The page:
|Native to Papua New Guinea|
ISO 639-3 doa
|Region Gumine District and Sinasina District of the Simbu Province|
Native speakers 12,000 (1994) 16,000 (2006)
Language family Trans–New Guinea Chimbu–Wahgi Chimbu Eastern Group of Chimbu family Dom
Dom is a Trans–New Guinea language of the Eastern Group of the Chimbu family, spoken in the Gumine and Sinasina District of the Chimbu province and in some other isolated settlements in the western highlands of Papua New Guinea.
The Dom people live in an agricultural society, which has a tribal, patrilocal and patrilineal organization. There is only small dialectal differentiation among the clans. The predominant religion is Christianity.
There are three different languages spoken by Dom speakers alongside Dom: Tok Pisin, Kuman and English. Tok Pisin serves as the Papuan lingua franca. Kuman, which is a closely related eastern Chimbu language of high social and cultural prestige, functions as the prestige language used in ceremonies and official situations. School lessons are mostly hold in English.
Vowel lengthening in a contour pitched syllable has allophonic character.
The Dom consonant system consists of 13 indigenous and 3 loan consonants.
The phonemes /c/[ts], /j/[ndʒ]and /ʟ/[ʟ] are loan phonemes and unstable in use.
˩˥su 'two' ~ ˩˥tu 'thick'
Variants can be determined by the factors of dialect or age. Certain exceptions show archaic variants, for example the existence of intervocal [b] in the word ˥˩iba 'but' or the otherwise non-existent sequence [lk], which is used only by elderly people or in official situations. Brackets "()" show, that the allophone is used only in loanwords.
In Dom the pitch of a syllable has phonemic character. There are three phonemic patterns in monosyllabic words:
Polysyllabic words occur only in the following patterns:
wam˥˩ (personal name) ~ wam˩ 'to hitch.3SG' ~ wam˥ 'son3SG.POSS'
Dom is a suffixing language. Morpheme boundaries between person-number and mood morphemes can be fusioned.
If a noun phrase includes a demonstrative element, it has always the last position of the phrase:
There are no zero-place predicates in Dom. As a subject ˩˥kamn 'world' is used:
The predominant constituent order is ‘’’S-O-V’’’. Only the predicate has to be expressed overtly. An exception are absolute-topic type clauses, which consist only of one noun phrase.
Characteristics of the constituent order
In the case of a three place predicate the recipient noun always follows the gift noun:
The only position which can be optionally filled is the sentence topic. Possible consituents can be the subject of an equational sentence(default), an extrasentential or a topicalized constituent:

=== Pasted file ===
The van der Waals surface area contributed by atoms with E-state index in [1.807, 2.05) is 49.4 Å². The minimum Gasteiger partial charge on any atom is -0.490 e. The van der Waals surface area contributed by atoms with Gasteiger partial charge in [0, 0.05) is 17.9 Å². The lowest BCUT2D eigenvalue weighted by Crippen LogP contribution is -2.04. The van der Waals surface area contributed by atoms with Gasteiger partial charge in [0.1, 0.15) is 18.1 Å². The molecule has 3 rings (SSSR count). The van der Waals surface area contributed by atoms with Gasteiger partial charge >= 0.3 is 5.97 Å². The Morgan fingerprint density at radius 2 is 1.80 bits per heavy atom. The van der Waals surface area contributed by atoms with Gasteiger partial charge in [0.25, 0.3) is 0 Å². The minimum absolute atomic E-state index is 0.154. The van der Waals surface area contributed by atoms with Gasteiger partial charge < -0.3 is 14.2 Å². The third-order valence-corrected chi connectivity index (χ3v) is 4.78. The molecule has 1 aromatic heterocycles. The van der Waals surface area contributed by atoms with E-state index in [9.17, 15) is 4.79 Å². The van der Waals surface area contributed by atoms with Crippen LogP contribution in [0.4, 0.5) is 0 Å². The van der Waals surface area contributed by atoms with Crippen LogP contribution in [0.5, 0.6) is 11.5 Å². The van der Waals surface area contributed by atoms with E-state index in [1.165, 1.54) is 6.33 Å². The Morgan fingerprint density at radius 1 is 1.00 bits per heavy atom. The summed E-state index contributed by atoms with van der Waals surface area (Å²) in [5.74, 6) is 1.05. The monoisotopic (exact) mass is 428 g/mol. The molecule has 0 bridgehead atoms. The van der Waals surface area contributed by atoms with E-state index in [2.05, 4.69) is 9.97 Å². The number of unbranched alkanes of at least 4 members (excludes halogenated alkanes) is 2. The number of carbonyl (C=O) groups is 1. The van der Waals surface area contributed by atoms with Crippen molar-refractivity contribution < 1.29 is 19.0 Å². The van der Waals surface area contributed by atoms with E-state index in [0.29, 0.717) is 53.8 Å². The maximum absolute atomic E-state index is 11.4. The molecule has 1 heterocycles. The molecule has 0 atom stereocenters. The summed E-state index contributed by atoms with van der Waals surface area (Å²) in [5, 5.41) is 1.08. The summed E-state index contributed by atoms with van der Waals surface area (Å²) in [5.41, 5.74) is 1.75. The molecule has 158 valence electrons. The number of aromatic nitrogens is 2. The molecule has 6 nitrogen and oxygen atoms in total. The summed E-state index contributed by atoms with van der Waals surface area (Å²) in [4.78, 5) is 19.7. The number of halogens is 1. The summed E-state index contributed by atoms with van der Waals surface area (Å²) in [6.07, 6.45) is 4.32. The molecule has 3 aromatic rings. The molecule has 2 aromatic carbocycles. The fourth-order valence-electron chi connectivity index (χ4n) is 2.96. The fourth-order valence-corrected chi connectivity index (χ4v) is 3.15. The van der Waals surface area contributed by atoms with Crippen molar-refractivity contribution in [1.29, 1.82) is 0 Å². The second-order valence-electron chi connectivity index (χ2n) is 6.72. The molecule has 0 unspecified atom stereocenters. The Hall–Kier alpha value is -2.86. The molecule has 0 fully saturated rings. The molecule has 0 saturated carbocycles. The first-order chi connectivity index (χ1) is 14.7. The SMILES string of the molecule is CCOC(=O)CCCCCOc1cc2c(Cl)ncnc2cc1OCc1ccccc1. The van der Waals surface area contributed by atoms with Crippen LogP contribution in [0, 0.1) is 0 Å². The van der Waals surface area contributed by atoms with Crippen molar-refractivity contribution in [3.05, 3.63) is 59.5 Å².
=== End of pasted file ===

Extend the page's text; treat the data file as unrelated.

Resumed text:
Person and Number
Dom has three different person-number-systems: for pronouns, possessive suffixes on nouns and cross reference markers on verbs.
The marking of dual and plural is not obligatory in all cases but depends on the sem ±human ±animate:
Dom has an unmarked non-future tense and a marked future tense.
Non-future tense is used, if
Future tense is marked by the suffix -na (-na~-ra~-a) and is used, if
A predicate is negated by the suffix -kl. The preceding negation particle ˥ta is optional.
Noun classifiers are lexical items preceding a noun with a more specified meaning. Phonetically and syntactically they form one unit with the following noun and thus differ from an apposition, which consists of two or more phonetic constituents. Noun classifiers can have the following functions:
A noun can be repeated to express the following relations:
Tok Pisin is the main source for lexical borrowing, borrowings from English are often made indirectly via Tok Pisin. Borrowed lexemes mostly refer to new cultural objects and concepts as well as proper names and high numbers., which did not exist in the Dom language before:
But recently some already existing Dom words have begun to be replaced by Tok Pisin lexical items:
The Demonstrative System
Dom has a spatial referencing demonstrative system, i.e. there are certain demonstrative lexemes bearing information about the spatial relation of the referred object to the speaker alongside neutral demonstratives. A Dom speaker also uses different lexemes for visible and invisible objects. In the case of visible objects, the speaker locates it on a horizonal and vertical axis as to whether it is proximal, medium or distal from the speaker and on the same level, uphill or downhill.
Demonstratives with spatial alignment:
For invisible objects one must be aware of the cause for its invisibility. If it is invisible because the object is behind the speaker, a proximal demonstrative is used. Objects obscured behind an obstacle are referred to with distal demonstratives and invisible objects by their nature with downhill demonstratives. Invisible objects, that are very far away, are referred to with the downhill distal demonstrative ˩˥ime.